There’s still a story buried somewhere in the Washington Post’s February 4 article “Inside the White House-Cabinet Battle Over Trump’s Immigration Order,” but you have to wade through a deep moat of corrections and retractions to reach it.
The Post tried a poorly-sourced hit on White House strategist (and former Breitbart News executive) Steve Bannon, describing a hostile meeting between him and Homeland Security Secretary John Kelly that didn’t actually happen.
As the Washington Post’s editors eventually admitted, reporter Josh Rogin went with the same sort of anonymous sourcing that has produced so many Fake News debacles since the election, without contacting the White House to verify the account.
According to the original story, Secretary Kelly wanted to “issue a waiver for lawful permanent residents, a.k.a. green-card holders, from the seven majority-Muslim countries whose citizens had been banned from entering the United States,” but Bannon “wanted to stop Kelly in his tracks and told him not to issue the order.”
A battle royale supposedly ensued:
The disagreement between Bannon and Kelly pitted a political operator against a military disciplinarian. Two administration officials gave the following account of their exchange: Respectfully but firmly, the retired general told Bannon that despite his high position in the White House and close relationship with President Trump, the former Breitbart chief was not in Kelly’s chain of command. If the president wanted Kelly to back off from issuing the waiver, Kelly would have to hear it from the president directly, he told Bannon.
It was only a matter of hours before an editorial correction was appended to that paragraph, and acknowledged at the top of the article:
White House press secretary Sean Spicer said Kelly and Bannon spoke on Jan. 27 and 29, but denied they had a confrontation over the green card waiver. In an email sent late Saturday, Bannon also denied a confrontation with Kelly and said he had not told him to withhold the waiver.
Spicer didn’t merely deny the confrontation; he told the Huffington Post it was a “patently false, made-up story,” and said the Washington Post’s failure to seek White House comment before publishing the article was “unbelievably unprofessional.”
“Prior to publication of this column, The Post sought comment from the Department of Homeland Security but not from the White House. We should have done both. The article has been updated,” editor Fred Hiatt conceded, in a notice that now appears at the top of the piece.
“I think we got things wrong in this column. That’s why we published an editor’s note and a correction. I regret getting things wrong. We try really hard not to, but we do make mistakes. And when we make mistakes, we try to correct them and be transparent to the readers what we got wrong,” Hiatt told the Huffington Post.
On February 7th, Mediaite quoted Secretary Kelly dismissing the Washington Post piece as a “fantasy story,” and throwing in some harsh words for reporter Josh Rogin.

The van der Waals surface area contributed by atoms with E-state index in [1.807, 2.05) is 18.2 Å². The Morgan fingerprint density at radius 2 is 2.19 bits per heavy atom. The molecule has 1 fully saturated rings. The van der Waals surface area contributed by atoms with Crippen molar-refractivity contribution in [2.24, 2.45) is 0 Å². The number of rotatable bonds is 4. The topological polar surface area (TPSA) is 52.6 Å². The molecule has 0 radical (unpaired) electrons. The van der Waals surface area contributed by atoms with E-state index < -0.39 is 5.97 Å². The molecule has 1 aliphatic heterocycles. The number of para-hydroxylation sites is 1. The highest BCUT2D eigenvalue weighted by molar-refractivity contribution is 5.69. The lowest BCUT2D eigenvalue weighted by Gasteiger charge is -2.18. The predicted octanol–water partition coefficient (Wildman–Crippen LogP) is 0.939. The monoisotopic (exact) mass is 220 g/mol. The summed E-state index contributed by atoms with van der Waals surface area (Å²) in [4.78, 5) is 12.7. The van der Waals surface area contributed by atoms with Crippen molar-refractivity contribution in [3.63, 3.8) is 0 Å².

“Every paragraph, every sentence, every word, every space, every comma, every period is wrong. It was a fantasy story,” Kelly told Rep. Kathleen Rice (D-NY), when she asked if he was worried about pressure from White House political operatives.
“This reporter, whoever he is, got it so wrong; that’s assuming he’s not making it up,” Kelly added.
The Secretary of Homeland Security proceeded to emphasize that “I work for one man. His name is Donald Trump. He has told me one thing: Secure the border.”
The Washington Post article was a lengthy discourse on debates that really are occurring within the Trump administration, over a policy that has generated much debate among the public. It would have worked just fine without the disputed anecdote, but then it would have lacked the “White House political operators bullying Cabinet officials” angle.
(Especially this particular White House political operative, Bannon, having assumed totemic stature among adversarial media, and adversarial media having returned from an eight-year hiatus on the morning of November 9th, 2016.)
The Post’s failure to consult the people actually involved in the alleged showdown between Bannon and Kelly is cast in an especially poor light by the speed of the administration’s response to their post. How can reporters and editors justify not even trying to solicit a comment from the White House on an explosive story from anonymous sources? Contrary to Hiatt’s statement to the Huffington Post, his team didn’t “try really hard” not to get this one wrong.
Also, as the Huffington Post observed, that little story about the row between Bannon and Kelly zoomed around cyberspace many times before the corrections were made. In the Internet era, it’s more critical than ever to get the story right the first time. Fake News gets thousands of Retweets, while the corrections get hundreds at best.
Isn’t that precisely the point mainstream media apologists made, when they launched their crusade against Fake News from alternative outlets? Didn’t they boast of their superior reporting and editorial standards as vital tools for successfully pursuing the truth in a time of high-speed disinformation? Perhaps the road to recovery could begin with more healthy skepticism toward stories pushed by anonymous sources who might be nursing grudges against the new administration.